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How urban spaces support bird diversity

Researchers at the University of Illinois Urbana-Champaign have recently reported that both public parks and private backyards play a vital role in supporting bird diversity in urban environments.

“Greenspaces are increasingly valued for supporting biodiversity in urbanized landscapes. Previous research efforts have emphasized the importance of public land such as parks and nature preserves for biodiversity, yet private yards in residential neighborhoods also have great potential for species conservation,” wrote the researchers.

By studying two closely situated cities in Illinois with contrasting development histories and green space management, the experts discovered that these spaces are crucial for different bird species during varying seasons.

Urban bird populations

The researchers monitored bird populations across 39 public parks and 41 private yards in Urbana and Champaign – cities with distinct urban characteristics and historical development.

Urbana, with a history dating back to 1822, boasts extensive green spaces nurtured within an ancient hardwood forest. By contrast, Champaign was developed in the mid-1800s along a railway – with a focus on human recreation in its smaller parks.

Seasonal variations in urban bird diversity

The analysis revealed significant seasonal shifts in bird diversity between the two cities. During summer, Urbana’s richer vegetation and cooler green spaces attracted a broader variety of birds, including species like the belted kingfisher and scarlet tanager.

Conversely, in winter, Urbana’s parks and yards continued to support diverse communities, including the winter wren and yellow-bellied sapsucker.

Impact of urban management on bird diversity

Pollock pointed out the significant effects of active management in urban green spaces. “In places where there’s been active management to try to increase plant diversity and get some native plant cover back, it has had a big impact on the bird communities,” he explained.

Urbana’s parks, with their focus on conservation and habitat restoration, were especially beneficial for rare and specialist bird species.

Practical actions for residents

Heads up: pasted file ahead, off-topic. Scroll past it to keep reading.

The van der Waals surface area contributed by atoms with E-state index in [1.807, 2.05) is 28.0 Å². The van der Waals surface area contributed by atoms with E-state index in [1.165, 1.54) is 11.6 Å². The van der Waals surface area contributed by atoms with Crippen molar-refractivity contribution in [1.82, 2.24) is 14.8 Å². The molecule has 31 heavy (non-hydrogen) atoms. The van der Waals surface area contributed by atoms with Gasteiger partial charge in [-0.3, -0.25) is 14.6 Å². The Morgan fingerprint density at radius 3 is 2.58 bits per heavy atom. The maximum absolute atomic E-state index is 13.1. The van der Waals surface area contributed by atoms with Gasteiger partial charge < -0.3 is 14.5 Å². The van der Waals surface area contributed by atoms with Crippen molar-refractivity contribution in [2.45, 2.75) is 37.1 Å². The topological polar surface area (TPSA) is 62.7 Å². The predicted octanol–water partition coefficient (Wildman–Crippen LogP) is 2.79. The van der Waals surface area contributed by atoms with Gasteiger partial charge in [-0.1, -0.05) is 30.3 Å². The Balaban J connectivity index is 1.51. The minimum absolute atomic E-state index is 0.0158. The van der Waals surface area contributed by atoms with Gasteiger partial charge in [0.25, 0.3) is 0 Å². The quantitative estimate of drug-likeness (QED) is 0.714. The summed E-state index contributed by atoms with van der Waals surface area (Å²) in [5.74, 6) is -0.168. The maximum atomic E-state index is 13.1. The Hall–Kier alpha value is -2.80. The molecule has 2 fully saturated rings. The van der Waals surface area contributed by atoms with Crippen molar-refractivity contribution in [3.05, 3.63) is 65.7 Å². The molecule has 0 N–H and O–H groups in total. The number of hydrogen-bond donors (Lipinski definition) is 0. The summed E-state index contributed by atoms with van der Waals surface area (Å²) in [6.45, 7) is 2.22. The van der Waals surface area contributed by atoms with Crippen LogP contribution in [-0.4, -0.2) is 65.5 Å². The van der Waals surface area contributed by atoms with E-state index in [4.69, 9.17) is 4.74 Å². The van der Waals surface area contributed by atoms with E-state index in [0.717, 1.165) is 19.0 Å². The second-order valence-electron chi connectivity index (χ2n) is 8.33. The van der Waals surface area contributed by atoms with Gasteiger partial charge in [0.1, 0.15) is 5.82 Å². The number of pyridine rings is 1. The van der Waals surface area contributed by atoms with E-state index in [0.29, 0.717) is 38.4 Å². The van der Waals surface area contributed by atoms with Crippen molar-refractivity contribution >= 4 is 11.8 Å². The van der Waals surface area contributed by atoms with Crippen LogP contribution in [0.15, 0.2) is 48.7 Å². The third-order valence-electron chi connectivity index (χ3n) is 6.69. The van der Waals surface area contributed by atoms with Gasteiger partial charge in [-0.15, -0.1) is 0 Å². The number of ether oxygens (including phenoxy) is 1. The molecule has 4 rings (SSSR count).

The study also suggests practical ways for residents to enhance bird diversity in their own backyards. Carena Van Riper, a collaborator on the project, encouraged simple yet effective actions.

“Perhaps this will allow people to see that there are small but important behaviors that will influence birds and increase bird diversity,” noted Van Riper.

Among the recommendations were installing bird feeders (especially during winter), planting native vegetation, and setting up bird baths.

Urban greenery: A blueprint for biodiversity

This comprehensive study underscores the interconnectedness of urban management and biodiversity. It offers a fresh perspective on how both public and private green spaces play integral roles in supporting urban wildlife.

As cities continue to grow, understanding and implementing strategies that facilitate coexistence with nature becomes even more crucial.

The insights from Urbana and Champaign can serve as a guide for other urban areas aiming to enhance biodiversity and sustainability within their confines.

What influences urban bird diversity?

Urban bird diversity is influenced by a variety of factors, each playing a role in how well birds can adapt and thrive in city environments. Key factors include:

Green spaces

The presence and quality of green spaces such as parks, gardens, and green roofs are crucial. These areas provide essential resources like food, nesting sites, and safe havens from urban threats.

Water bodies

Rivers, lakes, and ponds in urban settings attract waterfowl and other species that rely on aquatic habitats for feeding and breeding.

Food availability

The accessibility of natural food sources, supplemented by bird feeders, significantly impacts which species are able to sustain populations in urban areas.

Building designs

The architecture of a city influences bird diversity. Features like reflective glass can cause bird collisions, whereas features like ledges and nooks might offer nesting spots.


Air and noise pollution can deter birds from settling in urban areas. Pollution can also affect the health of the habitats birds rely on.

Human interaction

The level and nature of human activity and disturbance – ranging from benign presence to active conservation efforts – play a big role. Quieter, less disturbed areas tend to support more diverse bird populations.


Urban microclimates, influenced by the heat island effect where cities are warmer than surrounding areas, can affect which species are likely to thrive or decline in urban settings.

The study is published in the journal Landscape and Urban Planning.


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